While a step towards progress, this was still controversial. In 2014, the Human Rights Council called the requirements “inconsistent with medical guidelines” and called out the requirement of legal recognition of gender identity as unfair to those whose identities were “banned by law in many countries.” Furthermore, the requirement that genitals be altered for competition purposes was not only intrusive to the privacy of the athlete, but unscientific. The expense of surgery was and remains a barrier for many athletes, and there is no evidence that genitals have a bearing on athletic performance.

This focus on genitalia seemingly appears to be a relic of the International Olympic Committee’s longstanding enthusiasm for upstanding a rigid gender binary in the name of fair competition. Until the late 1960s, female competitors — and not male athletes — were required to “parade nude” for a panel of doctors to verify that they (at least visually) were female. This practice was discontinued before the 1968 Mexico City Olympics, where the change was made to chromosomal tests — only athletes with an XX set of chromosomes could compete as women.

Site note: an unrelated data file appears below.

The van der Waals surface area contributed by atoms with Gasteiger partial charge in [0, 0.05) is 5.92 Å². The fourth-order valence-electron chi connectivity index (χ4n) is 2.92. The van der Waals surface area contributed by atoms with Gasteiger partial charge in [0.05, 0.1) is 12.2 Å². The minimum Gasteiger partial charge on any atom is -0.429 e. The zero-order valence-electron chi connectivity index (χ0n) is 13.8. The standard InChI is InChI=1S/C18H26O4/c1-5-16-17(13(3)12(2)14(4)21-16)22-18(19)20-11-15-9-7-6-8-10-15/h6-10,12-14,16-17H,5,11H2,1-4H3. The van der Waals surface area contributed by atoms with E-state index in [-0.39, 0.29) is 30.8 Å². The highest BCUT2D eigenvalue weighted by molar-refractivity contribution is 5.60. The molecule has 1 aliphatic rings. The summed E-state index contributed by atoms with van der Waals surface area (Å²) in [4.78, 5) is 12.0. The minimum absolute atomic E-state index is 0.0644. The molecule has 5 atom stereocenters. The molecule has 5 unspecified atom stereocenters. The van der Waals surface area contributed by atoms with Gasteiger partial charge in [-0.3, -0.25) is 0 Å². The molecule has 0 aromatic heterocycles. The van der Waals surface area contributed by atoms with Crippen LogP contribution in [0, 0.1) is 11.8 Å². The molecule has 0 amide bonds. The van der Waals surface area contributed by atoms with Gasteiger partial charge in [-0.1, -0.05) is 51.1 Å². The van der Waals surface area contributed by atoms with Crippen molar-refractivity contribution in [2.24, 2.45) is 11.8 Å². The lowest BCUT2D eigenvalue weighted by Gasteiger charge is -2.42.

This practice of gender verification was continued until the 2000 Summer Olympic Games in Sydney, Australia. It became increasingly obvious that chromosomal testing could unfairly single out athletes whose genetic makeup, while not exactly XX or XY, did not give them any sort of competitive advantage. Again, it’s not the chromosomes or the anatomy of an individual that dictates physical advantage — it’s an individual’s hormones.